The other gifts aren’t like that so much. Someone can naturally be a good teacher, they can be good at encouraging people, they can have a talent for getting alongside people and caring for them, they can be generous, all naturally. We see these gifts in all kinds of people, Christians and people who aren’t Christian, we can understand them, they don’t actually demand that we confront the possibility that God is here and now working in lives.

But these gifts, – words of knowledge, that is knowing something about a person or situation that you only know because God has spoken it into your mind, gifts of healing – by which someone prays and people are healed of physical, emotional and mental health conditions, speaking in tongues – using languages that you have not learnt to communicate to other people or in private worship, being able to distinguish between spirits – to know supernaturally whether there is an evil spirit at work in a person or a place. These gifts do being us face to face with a God who knows us and is present and active.

It seems to me that this causes conflict for a number of reasons.

The first two are related, in fact they are the flip sides of the same coin. They have opposite effects but are both based on the same misunderstanding.

The misunderstanding is this: These particular gifts are different, they are special, they show God’s power in a particular way – therefore God gives them to people God likes more, or thinks are special, or who are better Christians.

The first problem with this misunderstanding is that those who don’t experience these gifts feel left out. They don’t have the gifts, so they end up believing that they can’t be special, God doesn’t like them very much, and that they’re not proper Christians. That is a really painful thing to believe about yourself, and it can lead people to be angry with those who do enjoy those gifts, to be angry with God, and to lose faith.

The second problem with this misunderstanding is that those who do exercise these gifts can fall into the trap of feeling superior and behaving as if they are “better” or “more mature” Christians. I mean, if I knew that quite often when I prayed for people they recovered, I would feel pretty special. God must really like me to have given me that gift. The risk is that one group of Christians end up looking down on another group of Christians and rather than using their gifts to build up others they allow themselves to become puffed up with pride.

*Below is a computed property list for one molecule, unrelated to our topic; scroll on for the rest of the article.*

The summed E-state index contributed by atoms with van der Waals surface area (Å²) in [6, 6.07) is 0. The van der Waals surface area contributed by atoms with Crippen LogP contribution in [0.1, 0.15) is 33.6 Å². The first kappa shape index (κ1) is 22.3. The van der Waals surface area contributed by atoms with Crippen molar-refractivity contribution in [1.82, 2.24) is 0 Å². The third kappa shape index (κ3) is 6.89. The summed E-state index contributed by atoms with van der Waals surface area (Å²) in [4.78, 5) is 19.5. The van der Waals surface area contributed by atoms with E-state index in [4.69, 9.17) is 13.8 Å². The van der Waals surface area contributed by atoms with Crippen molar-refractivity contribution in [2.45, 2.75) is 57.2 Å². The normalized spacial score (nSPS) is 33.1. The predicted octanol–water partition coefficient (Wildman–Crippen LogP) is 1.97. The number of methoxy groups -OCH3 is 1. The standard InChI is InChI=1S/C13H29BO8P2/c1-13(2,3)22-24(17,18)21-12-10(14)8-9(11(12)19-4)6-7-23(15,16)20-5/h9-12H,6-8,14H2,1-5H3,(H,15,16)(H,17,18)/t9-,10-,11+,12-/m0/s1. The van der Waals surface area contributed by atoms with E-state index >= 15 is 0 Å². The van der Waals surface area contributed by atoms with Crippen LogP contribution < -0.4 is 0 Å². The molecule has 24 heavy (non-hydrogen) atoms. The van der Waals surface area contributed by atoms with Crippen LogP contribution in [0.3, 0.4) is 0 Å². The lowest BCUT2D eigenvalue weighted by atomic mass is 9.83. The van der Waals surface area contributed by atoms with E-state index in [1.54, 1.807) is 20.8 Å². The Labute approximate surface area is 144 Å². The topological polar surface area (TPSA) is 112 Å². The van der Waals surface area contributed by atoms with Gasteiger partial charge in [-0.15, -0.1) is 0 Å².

Paul is taking aim at both of these problems when he insists on the unity of the source of all the gifts and the unity of the destination. They all come from the same Spirit, and they are all for building up of the church. Just because you have one gift rather than another does not mean that God loves you any more or any less than anyone else. It does not mean that you are particularly special or not special, it is just that God has given you a particular tool to do a particular task at a particular time, so use it, and don’t make a fuss about it.

The third reason that it seems to me that these gifts cause conflict is one of personality. For those of us who like to be in control, to have rational explanations for things, these gifts are really freaky. I hate roller coasters. I am a complete wimp. Even the little ones that you go on with the kids when they are five make me uncomfortable. The old log flume at Alton Towers when you go up into the shed for the final run down into the splash in the water used to give me the collywobbles. I really hate roller coasters. Mostly because I am not in control, and I hate not being in control.

When I am faced with the reality of God working in people’s lives through these gifts I am faced with the reality that I am not in control of my life.

So, what are we to do. Are we to say that these gifts are more trouble than they are worth. They seem to bring to the surface more problems than they solve. Let’s not risk it. Let’s leave well alone.

That is not what the Bible teaches, that is not what Paul says. In God’s word we are taught to seek the gifts, to ask for them, and then to use them rightly. God is real and present. Will we allow ourselves to release control, to ride the roller coaster, to enjoy the gifts that have been given to others without getting jealous or downhearted, and use the gifts that we have been given with humility and gentleness so that the whole body can be built up?

I wonder if there is a gift that you have always wanted, that desire for has been stirring up in your heart over the last few weeks, or this morning, as we’ve been exploring this. Perhaps you know that God has given you a gift but you’ve not been using it and you know that you need to but can’t see how. Could this morning be the morning that you receive that gift, that you hear how to use it.